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Grades & Courses or Competencies?

Context: There has been a great deal of discussion in and around Iowa about “Competency-Based Education”  and “Standards-Based Grading” as an alternative to traditional grading practices and course requirements. This space is designed to provide background information and to spawn a conversation about the possibilities for Iowa schools and children by transforming our evaluation systems to ensure all students become competent and accomplished adults. Please share stories and your views!

In a nutshell, what’s the argument for moving away from current grading systems? Teachers design grades in a variety of ways: points for assignments completed, assignments turned in on time, tests and quizzes, attendance, behavior, etc.  However, there is much left to interpretation and the point and grading system may or may not accurately reflect what was learned and to what depth.  Key arguments against traditional grading practices include but are not limited to:

  • Grades are not consistently determined or calculated. An “A” in one teacher’s class may be a “B” in another.
  • A grade does not demonstrate or validate what a student knows and doesn’t. As a quick example, if a child takes a weekly spelling test of 25 words each week for 30 weeks and scores 87% (roughly a B+ in grading terms) then that means the student didn’t demonstrate accurate spelling of 97 of the 750 words. But which words? Was there a pattern to the errors made? Do we know if the student has since learned how to spell them? A “B” means we send them on to the next grade with some gaps in their learning and the teacher nor the student know exactly what the gap is.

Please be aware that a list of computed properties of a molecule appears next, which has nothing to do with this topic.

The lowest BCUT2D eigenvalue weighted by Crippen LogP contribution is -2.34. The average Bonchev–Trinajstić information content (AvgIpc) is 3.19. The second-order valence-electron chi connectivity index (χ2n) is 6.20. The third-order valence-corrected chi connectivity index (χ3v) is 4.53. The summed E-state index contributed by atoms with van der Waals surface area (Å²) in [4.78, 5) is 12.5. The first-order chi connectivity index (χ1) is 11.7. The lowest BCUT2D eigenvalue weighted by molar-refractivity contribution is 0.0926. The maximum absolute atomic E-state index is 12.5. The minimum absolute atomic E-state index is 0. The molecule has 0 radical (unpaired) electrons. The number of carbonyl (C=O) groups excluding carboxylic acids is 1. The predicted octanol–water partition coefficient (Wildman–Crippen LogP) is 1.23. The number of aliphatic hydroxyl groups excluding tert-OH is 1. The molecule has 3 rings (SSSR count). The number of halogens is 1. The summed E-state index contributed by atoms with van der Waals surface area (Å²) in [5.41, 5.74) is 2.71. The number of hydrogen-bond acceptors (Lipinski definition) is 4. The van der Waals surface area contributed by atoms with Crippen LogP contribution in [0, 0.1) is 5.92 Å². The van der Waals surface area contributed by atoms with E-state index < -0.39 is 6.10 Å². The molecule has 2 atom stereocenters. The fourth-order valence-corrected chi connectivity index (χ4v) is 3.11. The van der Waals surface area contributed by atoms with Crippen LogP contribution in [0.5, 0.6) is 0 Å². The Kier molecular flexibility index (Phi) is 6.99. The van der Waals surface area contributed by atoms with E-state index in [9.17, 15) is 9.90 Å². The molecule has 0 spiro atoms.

• Grading puts teachers in the position of “referee” – someone responsible for determining the score and deciding a child’s worth in that class/coursework by a single letter. This can make the relationship between student and teacher strained and more difficult. Is the teacher trying to determine my grade right now or helping me figure it out?
  • Grading often replaces the intrinsic motivation to learn with the extrinsic motivation to accumulate points and to game the system to get the best score possible. This fosters cheating, corner-cutting, and a focus on getting things right the first time as opposed to learning, inquiry, and assimilating the information.
  • Grading sends the message that there is an end point to learning. Once you’ve acquired the points or grade you’re “done.” Over time, this creates a false assumption about learning – that you learn it, memorize it, then forget it and move on.
  • Professional evaluations in the workplace rarely are set up to assign points and grades to determine quality and we don’t score and grade our children on their chores or quality of their play or activities. If we have rejected it in nearly every other aspect of society, why are we subjecting students to the practice?